Group of employees brainstorming in a global meeting

Your company is investing in a face-to-face meeting to bring 100+ colleagues together for what will probably be the only time this year. Your assignment: Create a killer agenda that engages participants and makes the meeting memorable. No pressure! Here are three interactive techniques to consider.


Want to get participants to network? Try BINGO.
This is not your grandmother's game. It's a way to encourage participants to get to know each other. Here's how: Prior to the meeting, ask participants to submit one or more personal or professional facts about themselves. Use the facts (without names) to create bingo cards. At the start of the meeting, hand out the cards. Ask participants to find colleagues, during breaks, who match each fact. Every time a match is found, the colleague initials the square. When participants complete a row—horizontal, vertical or diagonal—they submit their card and win a prize.


Want to build awareness of an issue? Try an Art Box.
Break participants into small groups and provide them with a box full of zany art supplies. (Think glitter pens, smiley-face stickers, puffy paint and the like.) Ask each group to create a poster using the art supplies to visually explain an issue. For example: What do our customers need most? How can we be more innovative? What does our competitive landscape look like? After everyone is done, ask a representative from each group to explain its poster to all participants.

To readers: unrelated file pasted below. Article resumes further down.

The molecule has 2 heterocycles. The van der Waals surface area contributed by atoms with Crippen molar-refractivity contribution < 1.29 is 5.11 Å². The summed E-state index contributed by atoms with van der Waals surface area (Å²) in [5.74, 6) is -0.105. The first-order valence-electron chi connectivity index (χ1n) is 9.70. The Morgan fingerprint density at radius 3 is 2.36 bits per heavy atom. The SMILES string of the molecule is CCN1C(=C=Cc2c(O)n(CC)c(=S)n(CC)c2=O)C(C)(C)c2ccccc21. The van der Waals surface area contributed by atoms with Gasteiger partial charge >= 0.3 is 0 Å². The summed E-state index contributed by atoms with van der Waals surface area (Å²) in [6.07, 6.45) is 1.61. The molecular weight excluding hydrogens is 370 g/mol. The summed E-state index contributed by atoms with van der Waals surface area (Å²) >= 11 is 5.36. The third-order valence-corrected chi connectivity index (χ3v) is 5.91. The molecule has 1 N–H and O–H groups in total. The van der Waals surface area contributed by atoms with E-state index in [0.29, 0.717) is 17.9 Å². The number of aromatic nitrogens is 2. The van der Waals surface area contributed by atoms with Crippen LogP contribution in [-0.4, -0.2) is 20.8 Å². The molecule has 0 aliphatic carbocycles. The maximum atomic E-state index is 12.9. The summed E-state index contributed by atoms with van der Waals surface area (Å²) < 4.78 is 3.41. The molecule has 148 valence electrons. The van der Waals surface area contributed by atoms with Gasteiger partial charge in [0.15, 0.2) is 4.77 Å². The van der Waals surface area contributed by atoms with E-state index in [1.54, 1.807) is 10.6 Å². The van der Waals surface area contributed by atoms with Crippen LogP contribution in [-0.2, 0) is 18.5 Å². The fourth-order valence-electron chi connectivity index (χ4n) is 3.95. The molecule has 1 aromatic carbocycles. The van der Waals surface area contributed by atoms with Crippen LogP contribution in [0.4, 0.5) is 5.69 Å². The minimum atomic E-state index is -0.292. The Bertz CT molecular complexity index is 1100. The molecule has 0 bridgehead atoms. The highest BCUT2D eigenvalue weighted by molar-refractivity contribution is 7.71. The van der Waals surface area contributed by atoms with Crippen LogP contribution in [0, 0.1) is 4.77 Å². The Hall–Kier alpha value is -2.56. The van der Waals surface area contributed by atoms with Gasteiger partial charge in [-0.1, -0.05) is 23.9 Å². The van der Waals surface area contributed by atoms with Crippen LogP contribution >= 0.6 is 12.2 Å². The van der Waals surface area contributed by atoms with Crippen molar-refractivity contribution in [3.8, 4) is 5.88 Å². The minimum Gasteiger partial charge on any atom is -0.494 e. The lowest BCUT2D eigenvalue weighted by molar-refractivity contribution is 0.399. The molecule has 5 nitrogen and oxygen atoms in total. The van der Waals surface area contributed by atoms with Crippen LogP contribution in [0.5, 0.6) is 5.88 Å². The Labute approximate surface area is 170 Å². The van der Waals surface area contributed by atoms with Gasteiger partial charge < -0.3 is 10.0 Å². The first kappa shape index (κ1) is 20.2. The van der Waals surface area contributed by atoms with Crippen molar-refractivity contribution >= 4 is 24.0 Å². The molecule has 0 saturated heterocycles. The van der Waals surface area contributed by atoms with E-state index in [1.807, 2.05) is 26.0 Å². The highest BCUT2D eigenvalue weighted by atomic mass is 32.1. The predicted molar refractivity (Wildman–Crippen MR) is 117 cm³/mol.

Want to create understanding of a topic?
Try Conversation Cards.

When participants have an opportunity to talk about content that has been presented and come to their own conclusions, they're more likely to remember it. Create a deck of cards with questions related to a presentation that you want participants to discuss. For example, if the presentation was about company values, questions may include: What do our values look like in action? What are our challenges to living our values? Are there any famous people who embody one or more of our values? Break participants into small groups. Ask each group member in turn to draw a card and answer the question on the card. Then ask other group members to provide their perspective spending no more than two minutes on each card.